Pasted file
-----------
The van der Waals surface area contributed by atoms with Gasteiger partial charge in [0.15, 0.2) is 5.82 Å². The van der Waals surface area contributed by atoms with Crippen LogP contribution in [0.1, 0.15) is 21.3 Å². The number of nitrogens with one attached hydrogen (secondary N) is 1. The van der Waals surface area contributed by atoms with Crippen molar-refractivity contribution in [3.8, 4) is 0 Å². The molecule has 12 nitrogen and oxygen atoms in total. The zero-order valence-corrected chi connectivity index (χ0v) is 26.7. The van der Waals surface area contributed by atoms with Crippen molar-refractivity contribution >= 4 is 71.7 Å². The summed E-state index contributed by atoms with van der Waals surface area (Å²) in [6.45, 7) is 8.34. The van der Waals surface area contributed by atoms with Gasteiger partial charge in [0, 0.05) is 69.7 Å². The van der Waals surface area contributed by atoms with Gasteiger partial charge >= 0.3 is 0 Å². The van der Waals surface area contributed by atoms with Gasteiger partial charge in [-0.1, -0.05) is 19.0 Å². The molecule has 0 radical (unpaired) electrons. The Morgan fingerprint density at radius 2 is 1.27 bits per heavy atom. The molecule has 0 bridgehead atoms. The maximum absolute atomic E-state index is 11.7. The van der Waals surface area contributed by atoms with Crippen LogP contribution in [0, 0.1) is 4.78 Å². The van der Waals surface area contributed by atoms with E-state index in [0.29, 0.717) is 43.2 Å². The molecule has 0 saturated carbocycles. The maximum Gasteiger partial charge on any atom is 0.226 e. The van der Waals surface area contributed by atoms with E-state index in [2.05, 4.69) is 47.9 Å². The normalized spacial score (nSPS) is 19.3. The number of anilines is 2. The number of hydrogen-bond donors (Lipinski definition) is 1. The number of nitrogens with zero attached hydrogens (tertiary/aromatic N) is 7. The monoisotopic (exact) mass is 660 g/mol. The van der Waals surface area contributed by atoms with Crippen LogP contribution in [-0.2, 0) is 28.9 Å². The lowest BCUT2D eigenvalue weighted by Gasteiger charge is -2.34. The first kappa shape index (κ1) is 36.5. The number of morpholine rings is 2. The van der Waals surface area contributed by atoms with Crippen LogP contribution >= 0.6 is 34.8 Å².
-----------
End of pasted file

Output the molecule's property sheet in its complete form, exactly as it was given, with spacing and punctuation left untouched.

The van der Waals surface area contributed by atoms with Gasteiger partial charge in [0.15, 0.2) is 5.82 Å². The van der Waals surface area contributed by atoms with Crippen LogP contribution in [0.1, 0.15) is 21.3 Å². The number of nitrogens with one attached hydrogen (secondary N) is 1. The van der Waals surface area contributed by atoms with Crippen molar-refractivity contribution in [3.8, 4) is 0 Å². The molecule has 12 nitrogen and oxygen atoms in total. The zero-order valence-corrected chi connectivity index (χ0v) is 26.7. The van der Waals surface area contributed by atoms with Crippen molar-refractivity contribution >= 4 is 71.7 Å². The summed E-state index contributed by atoms with van der Waals surface area (Å²) in [6.45, 7) is 8.34. The van der Waals surface area contributed by atoms with Gasteiger partial charge in [0, 0.05) is 69.7 Å². The van der Waals surface area contributed by atoms with Gasteiger partial charge >= 0.3 is 0 Å². The van der Waals surface area contributed by atoms with Gasteiger partial charge in [-0.1, -0.05) is 19.0 Å². The molecule has 0 radical (unpaired) electrons. The Morgan fingerprint density at radius 2 is 1.27 bits per heavy atom. The molecule has 0 bridgehead atoms. The maximum absolute atomic E-state index is 11.7. The van der Waals surface area contributed by atoms with Crippen LogP contribution in [0, 0.1) is 4.78 Å². The van der Waals surface area contributed by atoms with E-state index in [0.29, 0.717) is 43.2 Å². The molecule has 0 saturated carbocycles. The maximum Gasteiger partial charge on any atom is 0.226 e. The van der Waals surface area contributed by atoms with E-state index in [2.05, 4.69) is 47.9 Å². The normalized spacial score (nSPS) is 19.3. The number of anilines is 2. The number of hydrogen-bond donors (Lipinski definition) is 1. The number of nitrogens with zero attached hydrogens (tertiary/aromatic N) is 7. The monoisotopic (exact) mass is 660 g/mol. The van der Waals surface area contributed by atoms with Crippen LogP contribution in [-0.2, 0) is 28.9 Å². The lowest BCUT2D eigenvalue weighted by Gasteiger charge is -2.34. The first kappa shape index (κ1) is 36.5. The number of morpholine rings is 2. The van der Waals surface area contributed by atoms with Crippen LogP contribution >= 0.6 is 34.8 Å².